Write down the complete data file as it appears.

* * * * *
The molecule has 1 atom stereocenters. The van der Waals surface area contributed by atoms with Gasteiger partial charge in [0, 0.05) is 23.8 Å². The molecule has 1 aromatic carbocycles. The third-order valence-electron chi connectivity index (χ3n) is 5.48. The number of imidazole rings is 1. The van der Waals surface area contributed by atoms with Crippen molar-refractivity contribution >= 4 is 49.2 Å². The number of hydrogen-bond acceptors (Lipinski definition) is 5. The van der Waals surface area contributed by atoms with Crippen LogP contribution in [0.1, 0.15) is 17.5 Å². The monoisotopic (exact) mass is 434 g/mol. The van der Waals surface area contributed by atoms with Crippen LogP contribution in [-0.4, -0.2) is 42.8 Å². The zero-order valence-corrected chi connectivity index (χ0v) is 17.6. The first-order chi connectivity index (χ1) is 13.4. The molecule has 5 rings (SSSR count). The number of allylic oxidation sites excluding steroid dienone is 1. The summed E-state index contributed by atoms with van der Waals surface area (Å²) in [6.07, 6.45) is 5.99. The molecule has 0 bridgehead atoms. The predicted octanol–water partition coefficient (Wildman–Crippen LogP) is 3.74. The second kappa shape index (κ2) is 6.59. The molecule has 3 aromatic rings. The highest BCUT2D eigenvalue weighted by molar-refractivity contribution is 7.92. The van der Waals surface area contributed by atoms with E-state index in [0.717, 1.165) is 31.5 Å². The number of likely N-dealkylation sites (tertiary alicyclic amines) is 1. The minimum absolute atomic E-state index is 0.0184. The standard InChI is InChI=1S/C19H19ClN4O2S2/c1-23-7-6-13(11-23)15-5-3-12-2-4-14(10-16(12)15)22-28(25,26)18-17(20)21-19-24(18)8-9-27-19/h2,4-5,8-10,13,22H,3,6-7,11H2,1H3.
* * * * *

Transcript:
The molecule has 1 atom stereocenters. The van der Waals surface area contributed by atoms with Gasteiger partial charge in [0, 0.05) is 23.8 Å². The molecule has 1 aromatic carbocycles. The third-order valence-electron chi connectivity index (χ3n) is 5.48. The number of imidazole rings is 1. The van der Waals surface area contributed by atoms with Crippen molar-refractivity contribution >= 4 is 49.2 Å². The number of hydrogen-bond acceptors (Lipinski definition) is 5. The van der Waals surface area contributed by atoms with Crippen LogP contribution in [0.1, 0.15) is 17.5 Å². The monoisotopic (exact) mass is 434 g/mol. The van der Waals surface area contributed by atoms with Crippen LogP contribution in [-0.4, -0.2) is 42.8 Å². The zero-order valence-corrected chi connectivity index (χ0v) is 17.6. The first-order chi connectivity index (χ1) is 13.4. The molecule has 5 rings (SSSR count). The number of allylic oxidation sites excluding steroid dienone is 1. The summed E-state index contributed by atoms with van der Waals surface area (Å²) in [6.07, 6.45) is 5.99. The molecule has 0 bridgehead atoms. The predicted octanol–water partition coefficient (Wildman–Crippen LogP) is 3.74. The second kappa shape index (κ2) is 6.59. The molecule has 3 aromatic rings. The highest BCUT2D eigenvalue weighted by molar-refractivity contribution is 7.92. The van der Waals surface area contributed by atoms with E-state index in [0.717, 1.165) is 31.5 Å². The number of likely N-dealkylation sites (tertiary alicyclic amines) is 1. The minimum absolute atomic E-state index is 0.0184. The standard InChI is InChI=1S/C19H19ClN4O2S2/c1-23-7-6-13(11-23)15-5-3-12-2-4-14(10-16(12)15)22-28(25,26)18-17(20)21-19-24(18)8-9-27-19/h2,4-5,8-10,13,22H,3,6-7,11H2,1H3.